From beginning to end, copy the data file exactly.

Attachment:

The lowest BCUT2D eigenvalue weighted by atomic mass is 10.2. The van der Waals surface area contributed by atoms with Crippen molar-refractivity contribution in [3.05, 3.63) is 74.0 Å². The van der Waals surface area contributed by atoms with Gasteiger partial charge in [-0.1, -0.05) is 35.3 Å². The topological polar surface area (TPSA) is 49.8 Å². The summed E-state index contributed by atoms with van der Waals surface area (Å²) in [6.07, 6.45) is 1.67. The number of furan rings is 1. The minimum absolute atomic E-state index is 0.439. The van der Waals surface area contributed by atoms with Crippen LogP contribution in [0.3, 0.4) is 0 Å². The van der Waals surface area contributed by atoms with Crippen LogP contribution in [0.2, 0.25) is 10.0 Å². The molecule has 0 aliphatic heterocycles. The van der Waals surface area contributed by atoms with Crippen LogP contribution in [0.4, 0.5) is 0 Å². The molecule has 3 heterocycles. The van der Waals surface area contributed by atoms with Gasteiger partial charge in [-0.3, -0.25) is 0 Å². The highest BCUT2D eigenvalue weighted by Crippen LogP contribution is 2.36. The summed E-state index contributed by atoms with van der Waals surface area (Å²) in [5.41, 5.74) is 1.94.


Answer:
The lowest BCUT2D eigenvalue weighted by atomic mass is 10.2. The van der Waals surface area contributed by atoms with Crippen molar-refractivity contribution in [3.05, 3.63) is 74.0 Å². The van der Waals surface area contributed by atoms with Gasteiger partial charge in [-0.1, -0.05) is 35.3 Å². The topological polar surface area (TPSA) is 49.8 Å². The summed E-state index contributed by atoms with van der Waals surface area (Å²) in [6.07, 6.45) is 1.67. The number of furan rings is 1. The minimum absolute atomic E-state index is 0.439. The van der Waals surface area contributed by atoms with Crippen LogP contribution in [0.3, 0.4) is 0 Å². The van der Waals surface area contributed by atoms with Crippen LogP contribution in [0.2, 0.25) is 10.0 Å². The molecule has 0 aliphatic heterocycles. The van der Waals surface area contributed by atoms with Crippen LogP contribution in [0.4, 0.5) is 0 Å². The molecule has 3 heterocycles. The van der Waals surface area contributed by atoms with Gasteiger partial charge in [-0.3, -0.25) is 0 Å². The highest BCUT2D eigenvalue weighted by Crippen LogP contribution is 2.36. The summed E-state index contributed by atoms with van der Waals surface area (Å²) in [5.41, 5.74) is 1.94.